How do they explain this? The Budget Commissioner's reasoning is that projects must be honoured. Well, from my experience in business (and I am sure most other people's), I have always made sure that the finance has been agreed before committing to a project. This sort of arrogance from the top makes me fearful that the many struggling Eurozone countries will be able to deal with their budget deficits. The European Commission realise that they need huge sums of money to fill the gaping cracks in the Euro project and who better to get it from than countries in Europe not hamstrung by Euro membership?
The real answer to Greece, Ireland and Portugal’s problems is that they should have withdrawn from the Euro and refloated their own currencies. Without these countries – and probably several others – taking this step, the cycle will just repeat itself, unless that is the European Commission can prop them up with even more cash in the meantime. I wonder where they are thinking of getting that from?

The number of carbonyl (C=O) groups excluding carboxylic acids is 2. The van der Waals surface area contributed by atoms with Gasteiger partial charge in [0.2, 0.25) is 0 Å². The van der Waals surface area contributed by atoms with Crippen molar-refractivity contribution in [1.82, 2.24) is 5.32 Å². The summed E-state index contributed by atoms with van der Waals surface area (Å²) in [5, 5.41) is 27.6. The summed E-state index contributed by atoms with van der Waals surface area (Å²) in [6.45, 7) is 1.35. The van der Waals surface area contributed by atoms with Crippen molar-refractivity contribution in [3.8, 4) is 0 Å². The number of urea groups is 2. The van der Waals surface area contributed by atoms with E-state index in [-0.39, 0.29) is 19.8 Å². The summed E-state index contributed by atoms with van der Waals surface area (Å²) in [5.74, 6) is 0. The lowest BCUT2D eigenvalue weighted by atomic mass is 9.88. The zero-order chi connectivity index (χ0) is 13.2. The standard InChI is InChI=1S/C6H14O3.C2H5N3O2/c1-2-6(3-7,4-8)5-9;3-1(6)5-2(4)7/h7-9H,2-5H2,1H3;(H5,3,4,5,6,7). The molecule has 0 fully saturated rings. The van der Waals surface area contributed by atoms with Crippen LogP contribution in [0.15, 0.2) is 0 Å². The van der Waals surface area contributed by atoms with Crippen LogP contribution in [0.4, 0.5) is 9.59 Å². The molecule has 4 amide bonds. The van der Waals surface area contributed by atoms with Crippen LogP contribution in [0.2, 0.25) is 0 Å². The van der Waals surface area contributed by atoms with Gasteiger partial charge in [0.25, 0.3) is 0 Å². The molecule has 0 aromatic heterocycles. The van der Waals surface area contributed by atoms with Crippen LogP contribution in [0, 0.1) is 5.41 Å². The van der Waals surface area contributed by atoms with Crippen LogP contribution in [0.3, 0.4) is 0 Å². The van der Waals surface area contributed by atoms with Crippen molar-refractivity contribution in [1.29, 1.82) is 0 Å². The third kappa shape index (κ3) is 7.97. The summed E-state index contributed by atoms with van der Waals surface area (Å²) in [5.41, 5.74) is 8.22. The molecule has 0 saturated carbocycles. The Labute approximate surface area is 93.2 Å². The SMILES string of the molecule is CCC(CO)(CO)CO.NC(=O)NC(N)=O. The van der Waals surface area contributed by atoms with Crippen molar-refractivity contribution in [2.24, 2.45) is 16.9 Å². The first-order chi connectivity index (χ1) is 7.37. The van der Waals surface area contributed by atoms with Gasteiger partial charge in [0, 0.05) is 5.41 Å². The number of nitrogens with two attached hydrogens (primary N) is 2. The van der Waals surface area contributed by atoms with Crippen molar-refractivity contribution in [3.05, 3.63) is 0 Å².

The total contribution from the UK to a Portuguese bailout is widely expected to be £4.2 billion – which equates to 10% of all projected corporation tax receipts for the UK this financial year and more than 10% of the current defence budget.
We helped to bail out Ireland because of considerable national self-interest, given our proximity and huge economic exposure. However, the bailout of other Eurozone economies could be described, using a good phrase which was popular with a generation of well-grounded bank managers now unfortunately long retired, as a case of “good money after bad”.
So this request should be brought before Parliament for urgent debate.
Interestingly, and as an aside, I now find myself fronting another vital NO campaign in the Midlands, opposing the adoption of the Alternative Vote as a method of election of our Members of Parliament. Almost to a man and woman those supporting the Yes vote most vocally are also those who were until recently calling on us to join the Euro!!!